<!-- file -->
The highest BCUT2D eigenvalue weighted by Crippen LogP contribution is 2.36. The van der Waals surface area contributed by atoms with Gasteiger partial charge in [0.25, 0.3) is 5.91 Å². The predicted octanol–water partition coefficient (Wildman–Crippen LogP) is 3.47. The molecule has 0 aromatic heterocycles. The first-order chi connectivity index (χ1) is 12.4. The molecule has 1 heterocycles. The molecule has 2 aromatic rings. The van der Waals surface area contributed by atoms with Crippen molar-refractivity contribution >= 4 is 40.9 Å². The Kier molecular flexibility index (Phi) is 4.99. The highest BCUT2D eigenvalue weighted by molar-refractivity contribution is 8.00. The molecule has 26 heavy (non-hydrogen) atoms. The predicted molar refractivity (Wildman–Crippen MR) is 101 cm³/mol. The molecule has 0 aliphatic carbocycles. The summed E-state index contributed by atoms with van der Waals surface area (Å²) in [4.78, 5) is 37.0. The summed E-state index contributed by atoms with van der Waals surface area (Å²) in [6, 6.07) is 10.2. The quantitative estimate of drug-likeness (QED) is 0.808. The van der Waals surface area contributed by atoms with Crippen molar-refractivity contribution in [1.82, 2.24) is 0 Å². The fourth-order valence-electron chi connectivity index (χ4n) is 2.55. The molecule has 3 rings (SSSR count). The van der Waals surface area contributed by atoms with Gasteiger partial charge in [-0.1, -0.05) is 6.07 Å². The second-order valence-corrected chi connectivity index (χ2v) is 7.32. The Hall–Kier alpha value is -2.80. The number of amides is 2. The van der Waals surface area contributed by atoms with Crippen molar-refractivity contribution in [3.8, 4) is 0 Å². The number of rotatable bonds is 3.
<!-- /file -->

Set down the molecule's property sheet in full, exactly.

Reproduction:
The highest BCUT2D eigenvalue weighted by Crippen LogP contribution is 2.36. The van der Waals surface area contributed by atoms with Gasteiger partial charge in [0.25, 0.3) is 5.91 Å². The predicted octanol–water partition coefficient (Wildman–Crippen LogP) is 3.47. The molecule has 0 aromatic heterocycles. The first-order chi connectivity index (χ1) is 12.4. The molecule has 1 heterocycles. The molecule has 2 aromatic rings. The van der Waals surface area contributed by atoms with Crippen molar-refractivity contribution >= 4 is 40.9 Å². The Kier molecular flexibility index (Phi) is 4.99. The highest BCUT2D eigenvalue weighted by molar-refractivity contribution is 8.00. The molecule has 26 heavy (non-hydrogen) atoms. The predicted molar refractivity (Wildman–Crippen MR) is 101 cm³/mol. The molecule has 0 aliphatic carbocycles. The summed E-state index contributed by atoms with van der Waals surface area (Å²) in [4.78, 5) is 37.0. The summed E-state index contributed by atoms with van der Waals surface area (Å²) in [6, 6.07) is 10.2. The quantitative estimate of drug-likeness (QED) is 0.808. The van der Waals surface area contributed by atoms with Crippen molar-refractivity contribution in [1.82, 2.24) is 0 Å². The fourth-order valence-electron chi connectivity index (χ4n) is 2.55. The molecule has 3 rings (SSSR count). The van der Waals surface area contributed by atoms with Gasteiger partial charge in [-0.1, -0.05) is 6.07 Å². The second-order valence-corrected chi connectivity index (χ2v) is 7.32. The Hall–Kier alpha value is -2.80. The number of amides is 2. The van der Waals surface area contributed by atoms with Crippen molar-refractivity contribution in [3.8, 4) is 0 Å². The number of rotatable bonds is 3.